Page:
The November 1, 1996 update of the Alaska Volcano Observatory reported that the eruption continues. Eruption plumes were seen on satellite images and reported by pilots. Two vents at the summit of the volcano feed flows that are moving down the west and northwest flanks of Pavlof. Lava fountaining continues. Staff of the volcano observatory believe the eruption will continue for weeks or months.

On the morning of November 4, 1996, eruptive activity at Pavlof increased significantly. Ash plumes reached altitudes of 25,000 feet (7500 m) and extended downwind at least 100 miles (160 km). Direct observations of the volcano were hampered by poor weather.

 

Thursday, December 26, 1996

An increase in the seismic activity within the past 24 hours seems to indicate that new eruptive activity may be on the way. The increase came after a ten day period in which there was little or no activity. It is possible this current eruptive event will cause ash plumes that could reach 20,000 feet above sea level.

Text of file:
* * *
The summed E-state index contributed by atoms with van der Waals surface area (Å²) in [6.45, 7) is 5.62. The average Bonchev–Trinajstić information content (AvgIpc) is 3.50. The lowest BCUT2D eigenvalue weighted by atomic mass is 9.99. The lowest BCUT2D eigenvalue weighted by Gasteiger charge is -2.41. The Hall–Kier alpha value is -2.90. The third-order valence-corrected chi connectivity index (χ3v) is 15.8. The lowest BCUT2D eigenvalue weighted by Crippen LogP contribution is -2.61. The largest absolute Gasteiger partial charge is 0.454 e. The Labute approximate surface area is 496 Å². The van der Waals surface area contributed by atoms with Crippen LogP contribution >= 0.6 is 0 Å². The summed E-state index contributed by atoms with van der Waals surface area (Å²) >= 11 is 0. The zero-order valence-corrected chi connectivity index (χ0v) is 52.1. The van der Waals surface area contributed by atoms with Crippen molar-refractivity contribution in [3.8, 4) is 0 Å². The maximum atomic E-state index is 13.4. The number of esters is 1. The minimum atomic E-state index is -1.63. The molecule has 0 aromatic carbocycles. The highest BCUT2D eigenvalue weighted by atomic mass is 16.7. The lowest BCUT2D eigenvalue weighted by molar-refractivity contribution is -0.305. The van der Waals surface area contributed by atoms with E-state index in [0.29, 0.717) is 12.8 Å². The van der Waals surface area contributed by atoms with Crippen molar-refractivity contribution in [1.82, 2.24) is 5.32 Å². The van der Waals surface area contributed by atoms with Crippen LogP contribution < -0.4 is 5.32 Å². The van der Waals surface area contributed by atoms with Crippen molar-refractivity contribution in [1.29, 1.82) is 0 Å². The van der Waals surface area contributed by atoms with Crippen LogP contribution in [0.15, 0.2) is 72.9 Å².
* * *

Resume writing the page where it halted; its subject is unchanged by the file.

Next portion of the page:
Friday, December 27, 1996

Seismic activity now indicates very strong eruptive activity. This seismic activity is at the highest level of the current eruptive event. Early in the morning of the 27th, a summit hot spot is seen along with an active lava flow and an ash plume which stretches for several tens of miles. Later in the afternoon of the 27th, periodic bursts of ash and steam rise a few hundred feet above the summit of the volcano.

 

Saturday, December 28, 1996

According to sources at the AVO seismic activity is still high. Ash plumes rise 12,000 to 16,000 feet above sea level. Early in the day, lava fountaining and an active lava flow are observed. Activity subsides later in the day and into the night.